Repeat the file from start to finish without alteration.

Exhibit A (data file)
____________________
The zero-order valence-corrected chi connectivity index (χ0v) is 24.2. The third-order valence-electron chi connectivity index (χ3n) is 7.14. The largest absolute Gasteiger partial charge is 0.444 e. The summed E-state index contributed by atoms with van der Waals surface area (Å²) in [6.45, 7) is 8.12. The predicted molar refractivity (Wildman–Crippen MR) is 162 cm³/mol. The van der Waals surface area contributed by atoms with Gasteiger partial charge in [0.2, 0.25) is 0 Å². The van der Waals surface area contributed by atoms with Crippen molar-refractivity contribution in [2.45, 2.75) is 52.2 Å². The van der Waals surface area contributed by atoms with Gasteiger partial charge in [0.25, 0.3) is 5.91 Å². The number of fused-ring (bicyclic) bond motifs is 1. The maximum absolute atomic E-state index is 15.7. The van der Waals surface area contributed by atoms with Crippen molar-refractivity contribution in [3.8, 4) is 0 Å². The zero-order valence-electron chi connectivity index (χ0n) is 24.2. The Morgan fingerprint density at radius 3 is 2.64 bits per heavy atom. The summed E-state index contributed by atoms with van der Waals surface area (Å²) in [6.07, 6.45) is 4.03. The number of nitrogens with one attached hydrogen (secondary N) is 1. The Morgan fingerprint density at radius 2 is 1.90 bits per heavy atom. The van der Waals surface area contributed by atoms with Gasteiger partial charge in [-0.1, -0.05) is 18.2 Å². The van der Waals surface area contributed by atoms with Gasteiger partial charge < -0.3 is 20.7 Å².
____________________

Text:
The zero-order valence-corrected chi connectivity index (χ0v) is 24.2. The third-order valence-electron chi connectivity index (χ3n) is 7.14. The largest absolute Gasteiger partial charge is 0.444 e. The summed E-state index contributed by atoms with van der Waals surface area (Å²) in [6.45, 7) is 8.12. The predicted molar refractivity (Wildman–Crippen MR) is 162 cm³/mol. The van der Waals surface area contributed by atoms with Gasteiger partial charge in [0.2, 0.25) is 0 Å². The van der Waals surface area contributed by atoms with Crippen molar-refractivity contribution in [2.45, 2.75) is 52.2 Å². The van der Waals surface area contributed by atoms with Gasteiger partial charge in [0.25, 0.3) is 5.91 Å². The number of fused-ring (bicyclic) bond motifs is 1. The maximum absolute atomic E-state index is 15.7. The van der Waals surface area contributed by atoms with Crippen molar-refractivity contribution in [3.8, 4) is 0 Å². The zero-order valence-electron chi connectivity index (χ0n) is 24.2. The Morgan fingerprint density at radius 3 is 2.64 bits per heavy atom. The summed E-state index contributed by atoms with van der Waals surface area (Å²) in [6.07, 6.45) is 4.03. The number of nitrogens with one attached hydrogen (secondary N) is 1. The Morgan fingerprint density at radius 2 is 1.90 bits per heavy atom. The van der Waals surface area contributed by atoms with Gasteiger partial charge in [-0.1, -0.05) is 18.2 Å². The van der Waals surface area contributed by atoms with Gasteiger partial charge < -0.3 is 20.7 Å².